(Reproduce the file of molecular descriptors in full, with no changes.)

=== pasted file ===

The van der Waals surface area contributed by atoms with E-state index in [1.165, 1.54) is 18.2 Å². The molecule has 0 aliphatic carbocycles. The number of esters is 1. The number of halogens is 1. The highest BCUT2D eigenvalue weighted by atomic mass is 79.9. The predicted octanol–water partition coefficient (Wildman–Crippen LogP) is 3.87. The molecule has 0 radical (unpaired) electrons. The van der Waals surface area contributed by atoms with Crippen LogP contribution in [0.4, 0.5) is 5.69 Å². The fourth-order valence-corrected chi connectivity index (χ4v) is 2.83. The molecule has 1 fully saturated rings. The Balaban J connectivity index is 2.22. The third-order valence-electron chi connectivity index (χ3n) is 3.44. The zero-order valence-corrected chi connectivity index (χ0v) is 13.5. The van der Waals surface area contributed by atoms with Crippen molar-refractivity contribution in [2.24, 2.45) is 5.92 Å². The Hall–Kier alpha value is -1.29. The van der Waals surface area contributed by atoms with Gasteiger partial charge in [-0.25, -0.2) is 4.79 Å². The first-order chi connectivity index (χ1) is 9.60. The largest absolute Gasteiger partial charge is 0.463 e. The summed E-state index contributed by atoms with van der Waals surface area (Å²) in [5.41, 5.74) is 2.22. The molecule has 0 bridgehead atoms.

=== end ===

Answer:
The van der Waals surface area contributed by atoms with E-state index in [1.165, 1.54) is 18.2 Å². The molecule has 0 aliphatic carbocycles. The number of esters is 1. The number of halogens is 1. The highest BCUT2D eigenvalue weighted by atomic mass is 79.9. The predicted octanol–water partition coefficient (Wildman–Crippen LogP) is 3.87. The molecule has 0 radical (unpaired) electrons. The van der Waals surface area contributed by atoms with Crippen LogP contribution in [0.4, 0.5) is 5.69 Å². The fourth-order valence-corrected chi connectivity index (χ4v) is 2.83. The molecule has 1 fully saturated rings. The Balaban J connectivity index is 2.22. The third-order valence-electron chi connectivity index (χ3n) is 3.44. The zero-order valence-corrected chi connectivity index (χ0v) is 13.5. The van der Waals surface area contributed by atoms with Crippen molar-refractivity contribution in [2.24, 2.45) is 5.92 Å². The Hall–Kier alpha value is -1.29. The van der Waals surface area contributed by atoms with Gasteiger partial charge in [-0.25, -0.2) is 4.79 Å². The first-order chi connectivity index (χ1) is 9.60. The largest absolute Gasteiger partial charge is 0.463 e. The summed E-state index contributed by atoms with van der Waals surface area (Å²) in [5.41, 5.74) is 2.22. The molecule has 0 bridgehead atoms.